SBS boss says no strategic or cost benefit to merging with ABC
SBS managing director James Taylor has emphatically rejected the case for a merger with the ABC and has hit out at social media behemoth Facebook for failing to strike a commercial deal for use of its content.
Mr Taylor said there was no strategic and cost benefit to bringing the two organisations together, arguing there was still a role for the multicultural Special Broadcasting Service in a modern media climate.
“You need a strategic imperative to bring [ABC and SBS] together,” he said. “There isn’t one. You need a cost imperative to bring them together. There isn’t one. There isn’t a revenue synergy because we are commercially exposed in a way that the ABC is not.”
SBS managing director James Taylor.Credit:Eddie Jim
The comments were made in a wide-ranging interview with Mr Taylor as SBS announced new programs and guidelines that will shape the way it operates this year. SBS will receive government funding of $953.7 million, which is an increase of $56.7 million over the current triennium. It will also receive funds to expand audio description services for the blind and vision impaired.
Merging SBS and ABC has been the topic of debate in government for years.
It was an idea floated by ABC former managing director Mark Scott 2016 (he argued it could save the government $40 million a year). In mid-2021 Senator Concetta Fierravanti-Wells said it was the right time to merge. The two broadcasters already share back-end resources to save money. But Mr Taylor said beyond that, there was no reason to merge the two companies or moving them into a single office space.
“You only proceed transactions where there’s a rationale for them and in the absence of a rationale, then you just move forward with the model you have,” he said.
Mr Taylor said he was proud of SBS’ ability to manage costs and commission local content that fits within its charter. He said even in a modern world where people are working from home, there is still a need to keep SBS’ headquarters in Artarmon, which it owns and operates.
But he was disappointed that a commercial deal with Facebook for use of SBS content in the “newsfeed” – which could be used to invest in local journalists – was still not struck. Other media companies including Nine Entertainment Co, owner of this masthead, have received money from Google and Facebook for their content under new laws.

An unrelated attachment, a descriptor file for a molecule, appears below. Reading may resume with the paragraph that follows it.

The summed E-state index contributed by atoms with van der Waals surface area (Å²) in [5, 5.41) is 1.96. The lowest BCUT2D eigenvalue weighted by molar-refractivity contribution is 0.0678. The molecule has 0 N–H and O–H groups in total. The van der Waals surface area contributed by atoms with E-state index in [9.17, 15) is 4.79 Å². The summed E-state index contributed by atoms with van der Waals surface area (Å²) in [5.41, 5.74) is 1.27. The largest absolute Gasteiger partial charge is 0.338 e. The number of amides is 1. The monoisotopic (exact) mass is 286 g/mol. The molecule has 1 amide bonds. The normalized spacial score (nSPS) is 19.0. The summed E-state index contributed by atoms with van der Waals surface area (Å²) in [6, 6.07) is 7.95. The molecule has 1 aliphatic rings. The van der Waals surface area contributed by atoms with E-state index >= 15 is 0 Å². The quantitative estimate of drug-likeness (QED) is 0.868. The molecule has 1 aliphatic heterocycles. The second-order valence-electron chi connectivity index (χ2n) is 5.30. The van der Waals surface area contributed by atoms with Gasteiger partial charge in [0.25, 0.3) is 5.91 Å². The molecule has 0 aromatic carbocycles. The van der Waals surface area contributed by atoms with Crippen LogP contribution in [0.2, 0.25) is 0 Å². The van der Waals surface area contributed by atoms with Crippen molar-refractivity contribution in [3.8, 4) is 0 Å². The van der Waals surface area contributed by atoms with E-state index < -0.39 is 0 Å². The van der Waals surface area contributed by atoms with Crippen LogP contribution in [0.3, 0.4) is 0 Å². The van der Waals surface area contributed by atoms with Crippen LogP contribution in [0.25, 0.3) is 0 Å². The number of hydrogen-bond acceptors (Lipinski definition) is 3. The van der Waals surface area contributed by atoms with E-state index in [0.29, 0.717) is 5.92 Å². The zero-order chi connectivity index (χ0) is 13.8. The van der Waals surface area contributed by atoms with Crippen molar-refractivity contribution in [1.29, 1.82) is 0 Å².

Australia’s other taxpayer-funded broadcaster, the ABC has deals in place with both Google and Facebook which it is using to hire regional journalists.
“I’m pleased for the ABC that they have a deal,” Mr Taylor said. “I think it’s odd that given that the bargaining framework specifically contemplates the public broadcasters, the national broadcasters, but Facebook didn’t avail itself of an opportunity to have even an initial conversation with us about how our content might play into their platform.”
Communications Minister Paul Fletcher said Facebook should have done a deal with SBS. “The Government’s view is that there are two national broadcasters: while it is pleasing that Facebook has done a deal with one, we expect that it should also be doing a deal with the other,” he said.
Mr Fletcher announced the latest triennium funding for ABC and SBS earlier this month. Mr Taylor said the latest round of triennium funding and an agreement with Google would ensure the broadcaster could invest in making more local content and hiring journalists to deliver news in different languages.
He said there was a place for SBS in a world where platforms like Netflix were investing millions in international programs like major hit Squid Games.
“We think about ourselves as being hyper differentiated,” he said.
“If you’ve come here, and you speak Arabic as your first language, what does the SBS give you? It gives you a settlement guide … which helps you understand the society you’ve joined, it helps you understand how to get a driver’s license, how the electoral system works, how to enrol to vote, what beach safety is and what you need to know, what to do to prepare your house before a bushfire.
“It goes beyond programs. It’s about providing a lifecycle approach to making people feel engaged.”
The new round of funding will be focused on commissioning more local content and building out digital technology to house it. Mr Taylor said the company’s online video service, SBS On Demand, was outperforming global streaming peers.
“If you to the Apple App Store and search streaming platforms – all the global behemoths, domestic players … ones that are ad-funded, the subscription ones – SBS On Demand is the highest-rated streaming platform in the country.”
SBS On Demand rose to prominence in 2017 when it acquired the exclusive rights to the adaptation of Margaret Atwood’s award-winning novel The Handmaid’s Tale. But it also drew criticism from other commercial broadcasters who said SBS should be using government money on local production rather than international formats.
Mr Taylor said the idea the company was competing against domestic and international players was a fallacy. “We’d love to make more Australian content, but you’d probably understand the five to 10 times cost difference between a piece of content that is made and one that is acquired,” he said.
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